It's Alive Trilogy (It's Alive/It's Alive 2/It's Alive III: Island of the Alive) (1974/1978/1987)
Reviewed for TheBluFile.com by Dustin Putman
It's Alive (1974)
(Release Date: May 15, 2018)
It's Alive 2 (a.k.a. It Lives Again) (1978)
It's Alive III: Island of the Alive (1987)
Writer-producer-director Larry Cohen's "It's Alive" trilogy, released by Warner Bros. in 1974, 1978 and 1987, forms what feels like a complete whole. The original picture can stand on its own, to be sure, but the proceeding sequels served to expand the scope of the premise and more deeply explore what becomes a compelling, progressiveif not terribly subtlemetaphor for human rights and (in the case of the third film) miseducated fears related to the HIV/AIDS crisis.
In "It's Alive," the quiet trepidations Frank (John P. Ryan) and Lenore Davies (Sharon Farrell) have about becoming second-time parents takes an altogether more horrific turn when Lenore gives birth to a murderous mutant baby who promptly murders the hospital's delivery staff before narrowly escaping from authorities. As the body count rises across Los Angeles, the baby slowly but surely makes his way back into the arms of his parents. Problem is, they don't know whether to protect or kill him. "It's Alive" plays like a classy B-movie of the mid-'70s. It's a little talky and on the tamer side by today's standards, but it also commands attention and offers committed dramatic performances from John P. Ryan and Sharon Farrell as Frank and Lenore, the couple's lives torn apart by their new bundle of terror. Special credit goes to Rick Baker's sparingly used but always effective effects work, as well as acclaimed composer Bernard Herrmann's (1960's "Psycho") stirring music score.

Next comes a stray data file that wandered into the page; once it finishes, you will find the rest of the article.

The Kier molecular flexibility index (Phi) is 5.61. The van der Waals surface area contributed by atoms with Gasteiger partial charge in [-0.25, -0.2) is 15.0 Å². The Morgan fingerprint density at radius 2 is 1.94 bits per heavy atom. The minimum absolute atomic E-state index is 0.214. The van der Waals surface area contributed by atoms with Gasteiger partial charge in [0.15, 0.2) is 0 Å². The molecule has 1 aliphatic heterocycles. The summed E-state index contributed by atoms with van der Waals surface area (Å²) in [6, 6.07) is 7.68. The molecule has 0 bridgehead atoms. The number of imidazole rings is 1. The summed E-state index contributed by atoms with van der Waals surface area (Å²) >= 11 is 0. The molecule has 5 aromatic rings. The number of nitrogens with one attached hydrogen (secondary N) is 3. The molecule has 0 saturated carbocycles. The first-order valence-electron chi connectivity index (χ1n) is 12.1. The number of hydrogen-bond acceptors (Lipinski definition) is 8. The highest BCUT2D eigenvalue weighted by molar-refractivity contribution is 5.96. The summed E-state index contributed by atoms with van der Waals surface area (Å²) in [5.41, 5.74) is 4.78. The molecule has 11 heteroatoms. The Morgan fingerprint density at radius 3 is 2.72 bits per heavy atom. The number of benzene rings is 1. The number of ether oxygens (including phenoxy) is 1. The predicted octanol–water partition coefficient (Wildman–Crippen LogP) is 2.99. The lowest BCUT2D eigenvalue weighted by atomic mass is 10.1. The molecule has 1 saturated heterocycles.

"It's Alive 2" focuses on Eugene (Frederic Forrest) and Jody Scott (Kathleen Lloyd), a Tucson couple whose baby shower comes to a concerning close when uninvited guest Frank (John P. Ryan) informs them their genes have the same characteristics as those of other parents across the country who have given birth to homicidal mutants. Frank's attempts to protect the couple and their baby quickly unravels when the newborn and two other test subjects escape from protective captivity and set off on a murderous spree of their own. "It's Alive 2" (also known as "It Lives Again") is a solid sequelmore far-fetched than its predecessor, but also ably ratcheting suspense while keeping close ties on the reality of Eugene and Jody's distraught circumstances.
Arriving nine years after its immediate predecessor, "It's Alive III: Island of the Alive" takes the wild premise another step forward as Stephen (a typically inspired Michael Moriarty) and Ellen Jarvis' (Karen Black) mutated infant is sentenced, along with four other deadly babies, to a state of exile on an abandoned island off the Florida coast. Five years later, Stephen reluctantly agrees to join an expedition back to the island where havoc inevitably ensues. The concept of "It's Alive III: Island of the Alive" is more enticing than the ultimate deliverythink "Aliens" meets "The Lost World: Jurassic Park," but with bloodthirsty, claw-handed giant babies. Writer-director Larry Cohen makes the mistake of too quickly wrapping up the strong, even creepy, middle act set on the island in preference for a comparatively uninspired climactic return to the mainland, and the film suffers for it. Still, one has to admire any movie that dares to take things in such a weird, over-the-top direction, even if the predominate use of stop-motion effects over Rick Baker's puppets in the first two pictures is on the dodgier side. "It's Alive III: Island of the Alive" is the weakest entry in the trilogy, but also, in its own odd way, the most memorablefor better and for worse.
It's Alive: A-/A-
It's Alive 2: A-/A-
It's Alive III: Island of the Alive: A-/A-